George Balanchine could not have known in 1977, when he sent Suzanne Farrell out alone onto the vast New York State Theater stage to climax his “Vienna Waltzes” that he had fashioned an ideal farewell showcase for his chief muse and favored ballerina.
But that artistic upshot became potently evident Sunday when 44-year-old Farrell, who underwent hip-replacement surgery in 1987, danced her farewell performance with New York City Ballet.
From the moment the still-fragile-looking Farrell glided from her downstage wing to the center of the eerily empty ballroom, she was able to use Balanchine’s mysterious but seemingly simple choreography to say goodby by way of a dance language still within the range of her now-limited capabilities.
First with a curtsy, which expressively accentuated her bare back, and then with a warm upward gaze, which took in the fullest expanse of the stage, Farrell began her last official dance by openly focusing her attention and that of the jam-packed theater onto her lyrically articulated arms.
As Richard Strauss’ “Rosenkavalier” waltzes ebbed and flowed, dramatically evoking a yesterday and a today, Farrell’s bejeweled, womanly figure, clothed in train-trailing ivory peau de soie , connoted an imperial past and an aristocratic presence.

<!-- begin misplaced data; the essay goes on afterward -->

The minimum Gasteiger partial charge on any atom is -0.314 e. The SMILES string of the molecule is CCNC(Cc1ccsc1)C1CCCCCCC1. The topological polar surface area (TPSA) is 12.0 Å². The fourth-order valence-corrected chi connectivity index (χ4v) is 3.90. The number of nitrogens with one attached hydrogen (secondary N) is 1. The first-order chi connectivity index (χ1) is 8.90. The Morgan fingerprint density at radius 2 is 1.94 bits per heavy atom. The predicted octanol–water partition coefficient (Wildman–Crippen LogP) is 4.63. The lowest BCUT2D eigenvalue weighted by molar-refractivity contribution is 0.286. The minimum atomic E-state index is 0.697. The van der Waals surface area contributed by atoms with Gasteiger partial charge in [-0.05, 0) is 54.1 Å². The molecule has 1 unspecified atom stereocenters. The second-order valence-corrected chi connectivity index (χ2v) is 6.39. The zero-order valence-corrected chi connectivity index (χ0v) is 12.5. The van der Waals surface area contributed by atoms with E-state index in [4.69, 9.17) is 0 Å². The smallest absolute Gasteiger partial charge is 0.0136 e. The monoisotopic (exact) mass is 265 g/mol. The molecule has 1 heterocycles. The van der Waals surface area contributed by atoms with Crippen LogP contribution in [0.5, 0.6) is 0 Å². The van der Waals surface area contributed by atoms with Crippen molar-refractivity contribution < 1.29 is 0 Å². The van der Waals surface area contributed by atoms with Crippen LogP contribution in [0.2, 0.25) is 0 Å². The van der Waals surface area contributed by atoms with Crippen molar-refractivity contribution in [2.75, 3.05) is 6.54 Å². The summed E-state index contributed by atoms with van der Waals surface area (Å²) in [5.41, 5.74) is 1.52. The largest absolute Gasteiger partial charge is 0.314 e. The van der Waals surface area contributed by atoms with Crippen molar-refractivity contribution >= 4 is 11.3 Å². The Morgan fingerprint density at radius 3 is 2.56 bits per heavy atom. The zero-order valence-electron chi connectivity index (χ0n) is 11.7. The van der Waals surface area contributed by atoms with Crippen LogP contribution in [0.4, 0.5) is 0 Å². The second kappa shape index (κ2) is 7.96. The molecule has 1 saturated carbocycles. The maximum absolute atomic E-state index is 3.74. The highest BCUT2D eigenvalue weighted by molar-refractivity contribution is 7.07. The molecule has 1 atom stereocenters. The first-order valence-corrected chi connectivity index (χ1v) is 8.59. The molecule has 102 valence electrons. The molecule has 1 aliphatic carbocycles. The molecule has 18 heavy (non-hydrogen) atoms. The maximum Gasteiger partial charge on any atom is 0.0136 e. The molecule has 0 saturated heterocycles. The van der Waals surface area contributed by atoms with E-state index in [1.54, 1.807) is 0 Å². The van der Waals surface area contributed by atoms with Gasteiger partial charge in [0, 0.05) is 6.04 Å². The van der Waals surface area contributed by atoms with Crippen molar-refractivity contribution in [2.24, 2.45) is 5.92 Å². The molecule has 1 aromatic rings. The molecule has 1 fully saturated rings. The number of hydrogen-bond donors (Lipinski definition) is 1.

Sweeping, but basic waltz steps and musical but dramatic arm gestures dominate the text of this dance, and Farrell’s final display of it was loving, spontaneous and so palpably precise that this farewell exuded an uncanny freshness.
Earlier on the specially prepared program, Farrell’s lushly enigmatic empress from an old world was sharply contrasted in her performance of “Sophisticated Lady,” a 1988 showcase to Duke Ellington fashioned by Peter Martins, Farrell’s one-time partner and (with Jerome Robbins) NYCB’s co-balletmaster in chief.
Here, in a star turn that Martins made with Farrell’s physical limits firmly in mind, the always-game and ever-elegantly-animated American ballerina, politely passed over a spiffy crop of 16 corps de ballet men, and eagerly delivered herself into the arms of Martins, playfully flirting with him.
The intently watched program, which also included Balanchine’s “Square Dance” and Robbins’ “In the Night,” was arranged so that a maximum of the company’s leading dancers could share the stage with Farrell for one last time.
Lincoln Kirstein made an especially rare appearance on stage in the capacity of a flower presenter, during the roaring ovations that insistently protracted the curtain calls.
Though he recently resigned from his longstanding administrative post in the company that he helped Balanchine to found, the silver-haired, aquiline-profiled elder of American ballet waded through the virtual carpet of pitched white roses so he could give a formal bouquet and an unashamed bear hug to Suzie, the girl from Cincinnati, who, under his auspices, changed the course of ballet forever.